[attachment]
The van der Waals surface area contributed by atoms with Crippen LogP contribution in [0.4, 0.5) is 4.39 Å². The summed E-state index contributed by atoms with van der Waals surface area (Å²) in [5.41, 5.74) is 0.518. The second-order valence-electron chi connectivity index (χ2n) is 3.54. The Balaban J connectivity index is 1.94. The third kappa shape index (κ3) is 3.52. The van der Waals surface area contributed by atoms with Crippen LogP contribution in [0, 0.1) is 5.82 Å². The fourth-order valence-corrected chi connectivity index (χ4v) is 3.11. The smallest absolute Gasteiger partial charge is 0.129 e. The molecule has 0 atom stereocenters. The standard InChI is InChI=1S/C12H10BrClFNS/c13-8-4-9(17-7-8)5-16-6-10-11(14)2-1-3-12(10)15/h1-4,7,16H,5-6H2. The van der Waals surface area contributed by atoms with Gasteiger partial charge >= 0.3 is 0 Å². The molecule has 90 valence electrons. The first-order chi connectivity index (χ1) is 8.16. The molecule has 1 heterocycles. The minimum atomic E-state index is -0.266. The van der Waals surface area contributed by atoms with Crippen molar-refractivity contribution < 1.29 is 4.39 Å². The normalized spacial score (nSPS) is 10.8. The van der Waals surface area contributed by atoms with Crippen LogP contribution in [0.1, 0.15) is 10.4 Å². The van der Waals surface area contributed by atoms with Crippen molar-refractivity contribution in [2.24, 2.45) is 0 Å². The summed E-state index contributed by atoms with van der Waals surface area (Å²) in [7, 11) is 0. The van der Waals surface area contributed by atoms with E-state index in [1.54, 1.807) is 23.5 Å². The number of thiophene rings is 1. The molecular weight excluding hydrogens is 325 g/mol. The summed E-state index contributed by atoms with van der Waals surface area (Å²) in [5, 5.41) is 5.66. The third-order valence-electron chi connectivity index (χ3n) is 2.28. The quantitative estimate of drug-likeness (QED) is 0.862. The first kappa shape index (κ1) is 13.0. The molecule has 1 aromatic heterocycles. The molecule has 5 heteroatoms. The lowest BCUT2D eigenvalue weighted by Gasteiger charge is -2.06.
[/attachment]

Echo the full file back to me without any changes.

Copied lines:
The van der Waals surface area contributed by atoms with Crippen LogP contribution in [0.4, 0.5) is 4.39 Å². The summed E-state index contributed by atoms with van der Waals surface area (Å²) in [5.41, 5.74) is 0.518. The second-order valence-electron chi connectivity index (χ2n) is 3.54. The Balaban J connectivity index is 1.94. The third kappa shape index (κ3) is 3.52. The van der Waals surface area contributed by atoms with Crippen LogP contribution in [0, 0.1) is 5.82 Å². The fourth-order valence-corrected chi connectivity index (χ4v) is 3.11. The smallest absolute Gasteiger partial charge is 0.129 e. The molecule has 0 atom stereocenters. The standard InChI is InChI=1S/C12H10BrClFNS/c13-8-4-9(17-7-8)5-16-6-10-11(14)2-1-3-12(10)15/h1-4,7,16H,5-6H2. The van der Waals surface area contributed by atoms with Gasteiger partial charge >= 0.3 is 0 Å². The molecule has 90 valence electrons. The first-order chi connectivity index (χ1) is 8.16. The molecule has 1 heterocycles. The minimum atomic E-state index is -0.266. The van der Waals surface area contributed by atoms with Crippen molar-refractivity contribution < 1.29 is 4.39 Å². The normalized spacial score (nSPS) is 10.8. The van der Waals surface area contributed by atoms with Crippen LogP contribution in [0.1, 0.15) is 10.4 Å². The van der Waals surface area contributed by atoms with Crippen molar-refractivity contribution in [2.24, 2.45) is 0 Å². The summed E-state index contributed by atoms with van der Waals surface area (Å²) in [7, 11) is 0. The van der Waals surface area contributed by atoms with E-state index in [1.54, 1.807) is 23.5 Å². The number of thiophene rings is 1. The molecular weight excluding hydrogens is 325 g/mol. The summed E-state index contributed by atoms with van der Waals surface area (Å²) in [5, 5.41) is 5.66. The third-order valence-electron chi connectivity index (χ3n) is 2.28. The quantitative estimate of drug-likeness (QED) is 0.862. The first kappa shape index (κ1) is 13.0. The molecule has 1 aromatic heterocycles. The molecule has 5 heteroatoms. The lowest BCUT2D eigenvalue weighted by Gasteiger charge is -2.06.